Apr 6, '12Quote from concerned2012in my mind, if she sent the text with "delete right away" attached to it, she knew damn well that what she was doing had some illegal/unethical tones to it. i personally find it disgusting that any nurse, much less someone in a management position would do such a thing and if losing her job is the appropriate punishment (and i do believe that should be the least of her worries), then so be iti have a question that may seem like a homework assignment but this is not. i'm concerned that a individual, that is a rn, may have made a big mistake.
a nurse that is an assistant manager of a picu sent a picture via text of a small child, 1 year old, with a severe handicap. along with the text picture was a description "poking fun" at the appearance of the child. the picture was sent to two separate individuals. the child's face was in the picture but no patient name, diagnosis, or any other identifying description. the individual then instructed the people to picture and text was sent to, to "delete right away". they did not.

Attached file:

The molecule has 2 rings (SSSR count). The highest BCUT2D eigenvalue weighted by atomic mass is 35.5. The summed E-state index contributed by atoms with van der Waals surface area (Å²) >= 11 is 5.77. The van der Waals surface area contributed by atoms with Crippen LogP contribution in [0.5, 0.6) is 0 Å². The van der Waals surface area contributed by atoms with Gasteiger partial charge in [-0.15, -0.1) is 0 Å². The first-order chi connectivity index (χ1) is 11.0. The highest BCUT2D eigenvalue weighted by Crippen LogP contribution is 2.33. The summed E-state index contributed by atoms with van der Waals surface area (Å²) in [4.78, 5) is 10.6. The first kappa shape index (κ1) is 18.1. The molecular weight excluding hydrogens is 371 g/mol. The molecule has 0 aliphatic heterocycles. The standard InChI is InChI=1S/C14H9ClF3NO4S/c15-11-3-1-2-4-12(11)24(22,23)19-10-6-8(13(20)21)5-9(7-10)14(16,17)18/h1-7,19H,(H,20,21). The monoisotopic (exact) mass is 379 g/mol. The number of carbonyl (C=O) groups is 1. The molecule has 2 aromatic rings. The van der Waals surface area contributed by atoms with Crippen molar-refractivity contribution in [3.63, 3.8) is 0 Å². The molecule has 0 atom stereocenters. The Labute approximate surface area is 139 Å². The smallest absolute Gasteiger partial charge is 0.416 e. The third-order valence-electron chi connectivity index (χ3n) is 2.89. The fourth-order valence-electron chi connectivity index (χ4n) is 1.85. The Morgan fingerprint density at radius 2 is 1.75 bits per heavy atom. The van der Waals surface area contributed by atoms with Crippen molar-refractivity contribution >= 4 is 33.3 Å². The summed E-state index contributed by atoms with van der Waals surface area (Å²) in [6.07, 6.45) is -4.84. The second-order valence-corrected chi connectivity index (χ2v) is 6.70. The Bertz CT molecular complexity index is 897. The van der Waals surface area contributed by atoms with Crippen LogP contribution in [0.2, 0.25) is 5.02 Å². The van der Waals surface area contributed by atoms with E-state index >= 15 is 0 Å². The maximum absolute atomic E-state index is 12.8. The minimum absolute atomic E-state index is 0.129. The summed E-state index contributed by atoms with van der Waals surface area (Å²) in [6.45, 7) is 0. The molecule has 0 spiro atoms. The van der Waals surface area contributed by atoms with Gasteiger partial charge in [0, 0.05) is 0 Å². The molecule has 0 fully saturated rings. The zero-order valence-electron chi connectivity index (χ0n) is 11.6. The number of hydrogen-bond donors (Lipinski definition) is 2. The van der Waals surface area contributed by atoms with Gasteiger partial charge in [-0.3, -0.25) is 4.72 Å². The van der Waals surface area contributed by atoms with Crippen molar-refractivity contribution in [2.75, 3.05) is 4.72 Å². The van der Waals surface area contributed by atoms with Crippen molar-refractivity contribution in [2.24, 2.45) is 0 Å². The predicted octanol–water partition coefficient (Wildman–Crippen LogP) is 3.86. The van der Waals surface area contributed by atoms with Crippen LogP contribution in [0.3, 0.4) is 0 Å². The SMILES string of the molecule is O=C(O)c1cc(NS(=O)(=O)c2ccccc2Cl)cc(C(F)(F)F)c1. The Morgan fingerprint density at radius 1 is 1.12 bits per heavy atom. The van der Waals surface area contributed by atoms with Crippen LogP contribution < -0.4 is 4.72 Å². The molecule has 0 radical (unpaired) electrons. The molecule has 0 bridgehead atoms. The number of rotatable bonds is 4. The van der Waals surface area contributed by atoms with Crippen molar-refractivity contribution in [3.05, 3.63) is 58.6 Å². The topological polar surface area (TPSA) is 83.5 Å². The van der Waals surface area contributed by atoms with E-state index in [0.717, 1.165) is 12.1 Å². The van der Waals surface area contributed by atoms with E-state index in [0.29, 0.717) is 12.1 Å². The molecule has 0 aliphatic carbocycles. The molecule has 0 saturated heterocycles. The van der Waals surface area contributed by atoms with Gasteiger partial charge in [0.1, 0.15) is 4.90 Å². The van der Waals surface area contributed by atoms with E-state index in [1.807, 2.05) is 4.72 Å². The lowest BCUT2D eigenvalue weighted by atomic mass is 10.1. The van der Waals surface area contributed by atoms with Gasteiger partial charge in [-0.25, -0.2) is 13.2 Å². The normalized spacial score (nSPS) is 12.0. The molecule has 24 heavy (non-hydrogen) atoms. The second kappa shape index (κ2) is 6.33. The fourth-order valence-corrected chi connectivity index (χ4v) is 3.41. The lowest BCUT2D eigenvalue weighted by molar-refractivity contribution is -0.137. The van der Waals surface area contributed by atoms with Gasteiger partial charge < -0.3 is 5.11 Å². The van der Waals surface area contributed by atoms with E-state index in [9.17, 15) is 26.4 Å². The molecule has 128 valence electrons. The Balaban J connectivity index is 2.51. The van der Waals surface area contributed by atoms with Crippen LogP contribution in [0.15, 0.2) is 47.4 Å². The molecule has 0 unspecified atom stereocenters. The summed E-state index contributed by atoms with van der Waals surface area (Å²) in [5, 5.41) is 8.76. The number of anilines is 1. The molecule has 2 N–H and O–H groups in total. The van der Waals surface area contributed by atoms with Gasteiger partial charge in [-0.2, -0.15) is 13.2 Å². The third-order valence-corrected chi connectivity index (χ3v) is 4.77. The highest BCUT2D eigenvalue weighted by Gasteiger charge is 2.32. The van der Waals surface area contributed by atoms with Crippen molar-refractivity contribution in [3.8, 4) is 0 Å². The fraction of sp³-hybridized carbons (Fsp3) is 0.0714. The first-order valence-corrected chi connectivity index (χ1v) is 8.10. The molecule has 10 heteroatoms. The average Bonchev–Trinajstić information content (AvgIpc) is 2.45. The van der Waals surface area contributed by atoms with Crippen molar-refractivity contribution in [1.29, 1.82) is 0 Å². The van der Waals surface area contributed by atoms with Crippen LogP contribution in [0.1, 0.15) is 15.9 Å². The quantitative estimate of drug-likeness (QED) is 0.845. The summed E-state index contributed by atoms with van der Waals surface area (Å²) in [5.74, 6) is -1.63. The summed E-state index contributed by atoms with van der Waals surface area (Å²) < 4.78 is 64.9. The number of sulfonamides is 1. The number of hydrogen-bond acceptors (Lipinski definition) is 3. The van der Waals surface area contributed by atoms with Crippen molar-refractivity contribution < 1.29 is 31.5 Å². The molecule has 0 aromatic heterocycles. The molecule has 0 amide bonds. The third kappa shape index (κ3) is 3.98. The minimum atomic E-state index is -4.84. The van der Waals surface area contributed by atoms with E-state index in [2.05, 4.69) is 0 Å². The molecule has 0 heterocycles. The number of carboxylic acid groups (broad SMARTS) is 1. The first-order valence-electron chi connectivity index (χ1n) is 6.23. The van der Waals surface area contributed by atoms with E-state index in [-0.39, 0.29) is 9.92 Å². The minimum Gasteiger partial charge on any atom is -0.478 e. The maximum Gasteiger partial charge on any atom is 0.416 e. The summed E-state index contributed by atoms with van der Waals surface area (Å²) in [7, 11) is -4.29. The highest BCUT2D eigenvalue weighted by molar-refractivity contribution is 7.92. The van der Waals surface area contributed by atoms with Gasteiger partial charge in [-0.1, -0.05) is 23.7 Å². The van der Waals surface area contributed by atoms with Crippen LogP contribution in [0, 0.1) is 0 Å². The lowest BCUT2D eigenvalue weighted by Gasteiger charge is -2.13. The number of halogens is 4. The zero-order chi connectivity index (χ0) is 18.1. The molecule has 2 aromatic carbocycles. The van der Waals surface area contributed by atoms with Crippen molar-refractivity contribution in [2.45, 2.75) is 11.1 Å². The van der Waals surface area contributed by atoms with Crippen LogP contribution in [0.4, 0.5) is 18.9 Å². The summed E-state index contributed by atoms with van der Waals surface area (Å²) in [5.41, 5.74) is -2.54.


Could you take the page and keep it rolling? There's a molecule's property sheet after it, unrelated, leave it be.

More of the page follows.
sadly the same individual sent another picture via text of another small child, 6 months old, with the child's face clearly visible but, again, no identifiers such as name, but did say the child had rsv. is this a violation or not. the pictures were not posted to face book or anything but one of the people that received the picture is a fellow employee and is struggling with what to do. first is this a clear cut violation? secondly, is the person that received the picture in violation if they do not turn in the employee that sent it?
Apr 6, '12Quote from BostonTerrierLoverRNNot to completely derail the initial question at hand, but PLEASE tell me that this nurse that attempted to defraud the government got her fanny handed to her!My niece, who suffered a rare genetic disorder, died this past December. She spent most of her short, tortured life in the hands of Nurses and Caregivers. All the staff I witnessed were extremely professional, and earnestly seemed to care.